In a joint effort to crack down on unlicensed contractor activity, the Okaloosa County Sheriff’s Office partnered with Florida’s Department of Business and Professional Regulation (DBPR) to conduct a two-day sting operation.
- The operation, which took place on March 1st and 2nd, aimed to identify and apprehend individuals engaging in contracting businesses without the required licenses.
DBPR had been actively researching unlicensed contractors who were advertising services that demand a state license. Undercover investigators from DBPR posed as homeowners seeking estimates for various construction projects. Contractors who agreed to provide estimates were then evaluated to determine their compliance with licensing regulations.
As a result of the investigation, six unlicensed contractors in the area are now facing charges. The collaboration between law enforcement and the Okaloosa County Department of Growth Management proved instrumental in the success of the operation.
Okaloosa Sheriff Eric Aden emphasized the importance of hiring licensed and insured contractors, especially during the ongoing 2023 hurricane season.
- “It’s imperative the public realize how critical it is to make sure anyone they hire to do repairs around their home is licensed and insured,” he said. “It only takes a few minutes to check online and be sure you are taking the right steps to protect your property and your finances from unlicensed contractors who are violating the law.”
Among those apprehended in the sting operation were Daemond Keith Powers, Samuel Murat Welshans, David Kuenzel, Christopher Edward Carroll, Robert Newton Carroll, and William Christopher Strickland. These individuals were found to be engaging in contracting businesses without the necessary licenses, resulting in charges being brought against them.
- Daemond Keith Powers, aged 36, operating his business “Daemond on Demand,” allegedly provided estimates for a bathroom remodel ($5500) and exterior door and window installation ($2200) without possessing the specialty contractor license required for such work.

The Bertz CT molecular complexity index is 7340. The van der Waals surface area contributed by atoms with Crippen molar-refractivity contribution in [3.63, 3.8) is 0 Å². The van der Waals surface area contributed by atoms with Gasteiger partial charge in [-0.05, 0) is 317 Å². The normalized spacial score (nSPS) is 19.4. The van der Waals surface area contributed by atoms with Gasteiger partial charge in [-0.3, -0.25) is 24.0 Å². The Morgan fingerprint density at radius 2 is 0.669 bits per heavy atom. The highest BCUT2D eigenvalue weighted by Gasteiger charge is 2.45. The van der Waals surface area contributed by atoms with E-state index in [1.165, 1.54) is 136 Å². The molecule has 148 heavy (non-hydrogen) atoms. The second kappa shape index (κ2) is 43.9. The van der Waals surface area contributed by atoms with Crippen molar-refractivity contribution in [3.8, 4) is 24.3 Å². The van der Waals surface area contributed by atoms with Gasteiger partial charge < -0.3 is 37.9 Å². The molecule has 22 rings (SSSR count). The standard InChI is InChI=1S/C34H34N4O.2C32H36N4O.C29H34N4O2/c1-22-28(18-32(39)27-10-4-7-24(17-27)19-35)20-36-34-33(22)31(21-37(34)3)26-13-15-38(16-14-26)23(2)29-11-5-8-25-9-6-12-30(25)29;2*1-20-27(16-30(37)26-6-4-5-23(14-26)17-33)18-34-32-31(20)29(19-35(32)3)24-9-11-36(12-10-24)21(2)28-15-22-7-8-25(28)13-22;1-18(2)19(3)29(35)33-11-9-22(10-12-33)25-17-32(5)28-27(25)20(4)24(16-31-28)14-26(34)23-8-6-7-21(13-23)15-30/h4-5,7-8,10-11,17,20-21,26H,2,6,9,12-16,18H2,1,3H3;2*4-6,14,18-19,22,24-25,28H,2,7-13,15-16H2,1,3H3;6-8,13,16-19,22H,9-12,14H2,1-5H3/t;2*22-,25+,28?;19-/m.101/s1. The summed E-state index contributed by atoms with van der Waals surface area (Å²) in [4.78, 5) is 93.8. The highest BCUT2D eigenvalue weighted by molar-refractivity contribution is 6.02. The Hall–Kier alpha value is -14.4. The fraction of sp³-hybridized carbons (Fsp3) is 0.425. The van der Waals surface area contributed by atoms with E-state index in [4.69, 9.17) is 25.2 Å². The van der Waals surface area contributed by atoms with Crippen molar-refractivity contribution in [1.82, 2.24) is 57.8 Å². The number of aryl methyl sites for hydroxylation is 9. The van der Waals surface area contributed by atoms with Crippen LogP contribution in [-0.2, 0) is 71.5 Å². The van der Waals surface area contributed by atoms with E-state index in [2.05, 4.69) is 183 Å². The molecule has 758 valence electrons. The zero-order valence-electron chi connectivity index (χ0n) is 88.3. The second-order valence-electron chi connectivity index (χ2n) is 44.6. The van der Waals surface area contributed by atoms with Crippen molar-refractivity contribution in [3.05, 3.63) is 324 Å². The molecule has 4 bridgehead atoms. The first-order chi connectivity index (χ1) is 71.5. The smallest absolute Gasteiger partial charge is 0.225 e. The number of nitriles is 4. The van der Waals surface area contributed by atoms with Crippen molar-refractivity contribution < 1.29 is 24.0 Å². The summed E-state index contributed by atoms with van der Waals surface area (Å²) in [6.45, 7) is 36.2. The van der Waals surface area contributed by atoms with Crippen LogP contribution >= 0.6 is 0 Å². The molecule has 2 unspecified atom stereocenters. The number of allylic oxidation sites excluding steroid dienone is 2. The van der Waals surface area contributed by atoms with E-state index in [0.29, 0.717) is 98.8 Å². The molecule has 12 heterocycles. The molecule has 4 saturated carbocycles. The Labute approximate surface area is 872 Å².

- Welshans, aged 28, operating Destiny Remodeling/Destiny Renewed LLC, allegedly gave an estimate ($13,800) for a comprehensive bathroom remodel that involved plumbing and the installation of exterior doors and windows.
- David Kuenzel, aged 60, allegedly sent a representative from Honey Do Services to bid on a construction job ($22,535.44) that required specialized licenses, despite being aware that their practice was limited to tasks that did not require permits.
- Christopher Edward Carroll, aged 39, operating C&B Plumbing Repair and Handyman (or Father and Son Plumbing), allegedly detailed work that included regulated contractor activity without proper certification. Estimate was $1350.
- Robert Newton Carroll, aged 70, along with his co-defendant Christopher Carroll, allegedly created a detailed quote for regulated contractor activity related to bathroom work. Both individuals responded to evaluate and provide estimates without the necessary certification, according to OCSO.
- William Christopher Strickland, aged 38, operating Superior Plumbing 850 LLC, allegedly provided an estimate ($3000) for a bathroom remodel involving plumbing work without possessing a plumbing license.
DBPR Secretary Melanie S. Griffin expressed gratitude towards Sheriff Aden and local partners for their collaboration in protecting consumers from unlicensed activity scams.
She urged residents to verify contractor licenses at MyFloridaLicense.com to ensure they hire licensed professionals who possess the necessary experience and insurance coverage to complete jobs without leaving residents financially liable for damages or substandard work.
Jason Carducci, President of the Building Industry Association of Okaloosa and Walton Counties, praised the efforts of the DBPR and the Okaloosa County Sheriff’s Department in combating illegal contracting. He highlighted the risks associated with hiring unlicensed contractors and encouraged individuals to research contractors before hiring or giving them deposits.
- “There’s a bunch of illegal activity that happens both locally and nationwide,” he said. “Most people are under the impression that a handyman can do this work, and they might be correct in many instances. But just because they can do it, does not mean that are licensed or insured properly to do it.”
Speaking about the potential consequences of hiring unlicensed contractors, Carducci warns that if a homeowner hires an unlicensed contractor and they have issues down the road, there’s potentially no recourse because they hired an illegal person to do work outside of what they are allowed to by law.
“The easiest, most convenient way to safeguard yourself is to get their name, the business name, and then go on myfloridalicense.com and search the records,” he added. “The DPBR and the Building Industry Association are really stepping up to try to stop this because the amount of money that’s lost and stolen is absurd and it’s only growing as the demand gets higher.”